Obstetrical Anesthesia

The Department of Anesthesia is committed to quality resident training in obstetric anesthesia. We are able to provide an excellent clinical and educational experience encompassing all aspects of anesthesia for labor and delivery. Residents spend 2 months providing anesthesia in labor and delivery. Senior residents have the opportunity to do an OB elective.

Clinical Experience

Approximately 1,800 babies are delivered each year at the University of Iowa. We take care of most of eastern Iowa’s high risk obstetrical patients, including patients with congenital heart disease, diabetes, preeclampsia, multiple gestations, and premature labor. Because of this experience, our residents are familiar with the special needs of these challenging patients.

Our facilities include combined labor-delivery rooms, modern operating rooms, and an adjoining NICU (all close to the main OR and central anesthesia supplies).

At the University of Iowa, a high percentage of laboring patients request epidural anesthesia, and most non-emergent (and some emergent) cesarean deliveries are performed under spinal or epidural anesthesia. In addition to the regional anesthesia cases, a number of other procedures (both emergent and non-emergent) are performed under general anesthesia or conscious sedation. Residents also help with pain management for patients unable to receive regional anesthesia, use invasive hemodynamic monitoring in selected patients, and serve as consultants in the management of patients with complex medical conditions.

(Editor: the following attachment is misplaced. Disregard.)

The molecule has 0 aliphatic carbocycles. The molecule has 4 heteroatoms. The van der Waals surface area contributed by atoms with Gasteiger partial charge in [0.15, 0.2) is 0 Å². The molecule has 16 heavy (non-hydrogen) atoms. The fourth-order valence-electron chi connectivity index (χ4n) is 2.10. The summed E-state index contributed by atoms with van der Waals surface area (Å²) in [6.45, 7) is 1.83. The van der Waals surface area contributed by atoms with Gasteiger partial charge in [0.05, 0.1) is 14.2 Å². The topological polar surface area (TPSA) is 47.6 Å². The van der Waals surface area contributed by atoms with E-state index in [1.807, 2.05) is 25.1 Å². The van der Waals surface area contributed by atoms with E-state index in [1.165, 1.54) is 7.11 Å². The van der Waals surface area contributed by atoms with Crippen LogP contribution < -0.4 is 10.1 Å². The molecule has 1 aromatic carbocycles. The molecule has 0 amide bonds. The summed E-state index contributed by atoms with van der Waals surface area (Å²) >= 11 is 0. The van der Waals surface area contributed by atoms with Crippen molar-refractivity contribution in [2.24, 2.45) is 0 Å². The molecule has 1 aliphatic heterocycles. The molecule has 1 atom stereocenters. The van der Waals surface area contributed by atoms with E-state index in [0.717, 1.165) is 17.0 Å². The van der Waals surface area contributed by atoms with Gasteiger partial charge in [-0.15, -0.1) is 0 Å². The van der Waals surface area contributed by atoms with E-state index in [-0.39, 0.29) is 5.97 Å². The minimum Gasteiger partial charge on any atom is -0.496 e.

OB anesthesia is included as part of the didactic curriculum presented Monday and Tuesday mornings. In addition, there are computer-based lessons, simulations, lectures, conferences and daily discussions during the rotation. The extensive use of regional anesthesia in labor and delivery provides ample opportunity for residents to become comfortable and proficient with spinal and epidural anesthesia. In addition, residents learn associated techniques such as combined spinal-epidural anesthesia, patient-controlled epidural anesthesia, "walking epidurals," and placement of epidural and intrathecal narcotics.


The University of Iowa has a long tradition of cooperation and collaboration in research between Obstetrics and Anesthesia. Residents can participate in clinical or laboratory research directed by faculty in Anesthesia (or OB) and residents will find a helpful and cooperative environment for designing and conducting research protocols of their own. Residents and fellows at the University of Iowa have been finalists and winners of several Gertie Marx awards given by the Society for Obstetric Anesthesia and Perinatology.

We'd welcome your feedback!

Please help us improve your experience on our website by completing a brief survey